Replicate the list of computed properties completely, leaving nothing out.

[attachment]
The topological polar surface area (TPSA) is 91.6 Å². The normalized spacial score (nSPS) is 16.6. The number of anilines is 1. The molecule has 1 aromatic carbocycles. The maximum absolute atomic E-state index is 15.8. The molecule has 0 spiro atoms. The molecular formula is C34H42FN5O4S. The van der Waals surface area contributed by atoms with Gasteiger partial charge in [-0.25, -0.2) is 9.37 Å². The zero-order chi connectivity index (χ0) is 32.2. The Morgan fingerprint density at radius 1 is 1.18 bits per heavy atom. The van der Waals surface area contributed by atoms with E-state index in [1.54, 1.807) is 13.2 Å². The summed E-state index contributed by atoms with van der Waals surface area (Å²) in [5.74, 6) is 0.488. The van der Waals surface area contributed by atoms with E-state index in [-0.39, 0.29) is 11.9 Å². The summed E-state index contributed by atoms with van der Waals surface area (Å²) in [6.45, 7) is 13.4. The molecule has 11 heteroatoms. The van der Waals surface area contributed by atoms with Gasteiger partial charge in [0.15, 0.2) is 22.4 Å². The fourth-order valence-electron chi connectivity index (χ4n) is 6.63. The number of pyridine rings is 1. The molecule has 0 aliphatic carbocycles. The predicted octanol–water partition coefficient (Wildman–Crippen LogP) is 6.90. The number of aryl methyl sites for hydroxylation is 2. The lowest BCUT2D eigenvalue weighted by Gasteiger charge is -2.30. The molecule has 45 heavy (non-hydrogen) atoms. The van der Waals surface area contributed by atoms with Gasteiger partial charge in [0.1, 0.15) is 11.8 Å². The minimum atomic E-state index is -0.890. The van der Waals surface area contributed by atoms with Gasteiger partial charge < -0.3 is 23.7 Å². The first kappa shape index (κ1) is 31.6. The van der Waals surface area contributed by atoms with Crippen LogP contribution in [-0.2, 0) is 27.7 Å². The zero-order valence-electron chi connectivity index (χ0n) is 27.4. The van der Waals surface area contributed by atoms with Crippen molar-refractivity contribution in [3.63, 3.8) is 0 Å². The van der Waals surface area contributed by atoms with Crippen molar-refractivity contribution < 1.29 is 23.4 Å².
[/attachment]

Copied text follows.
The topological polar surface area (TPSA) is 91.6 Å². The normalized spacial score (nSPS) is 16.6. The number of anilines is 1. The molecule has 1 aromatic carbocycles. The maximum absolute atomic E-state index is 15.8. The molecule has 0 spiro atoms. The molecular formula is C34H42FN5O4S. The van der Waals surface area contributed by atoms with Gasteiger partial charge in [-0.25, -0.2) is 9.37 Å². The zero-order chi connectivity index (χ0) is 32.2. The Morgan fingerprint density at radius 1 is 1.18 bits per heavy atom. The van der Waals surface area contributed by atoms with E-state index in [1.54, 1.807) is 13.2 Å². The summed E-state index contributed by atoms with van der Waals surface area (Å²) in [5.74, 6) is 0.488. The van der Waals surface area contributed by atoms with E-state index in [-0.39, 0.29) is 11.9 Å². The summed E-state index contributed by atoms with van der Waals surface area (Å²) in [6.45, 7) is 13.4. The molecule has 11 heteroatoms. The van der Waals surface area contributed by atoms with Gasteiger partial charge in [0.15, 0.2) is 22.4 Å². The fourth-order valence-electron chi connectivity index (χ4n) is 6.63. The number of pyridine rings is 1. The molecule has 0 aliphatic carbocycles. The predicted octanol–water partition coefficient (Wildman–Crippen LogP) is 6.90. The number of aryl methyl sites for hydroxylation is 2. The lowest BCUT2D eigenvalue weighted by Gasteiger charge is -2.30. The molecule has 45 heavy (non-hydrogen) atoms. The van der Waals surface area contributed by atoms with Gasteiger partial charge in [0.1, 0.15) is 11.8 Å². The minimum atomic E-state index is -0.890. The van der Waals surface area contributed by atoms with Gasteiger partial charge < -0.3 is 23.7 Å². The first kappa shape index (κ1) is 31.6. The van der Waals surface area contributed by atoms with Crippen LogP contribution in [-0.2, 0) is 27.7 Å². The zero-order valence-electron chi connectivity index (χ0n) is 27.4. The van der Waals surface area contributed by atoms with Crippen molar-refractivity contribution in [3.63, 3.8) is 0 Å². The van der Waals surface area contributed by atoms with Crippen molar-refractivity contribution < 1.29 is 23.4 Å².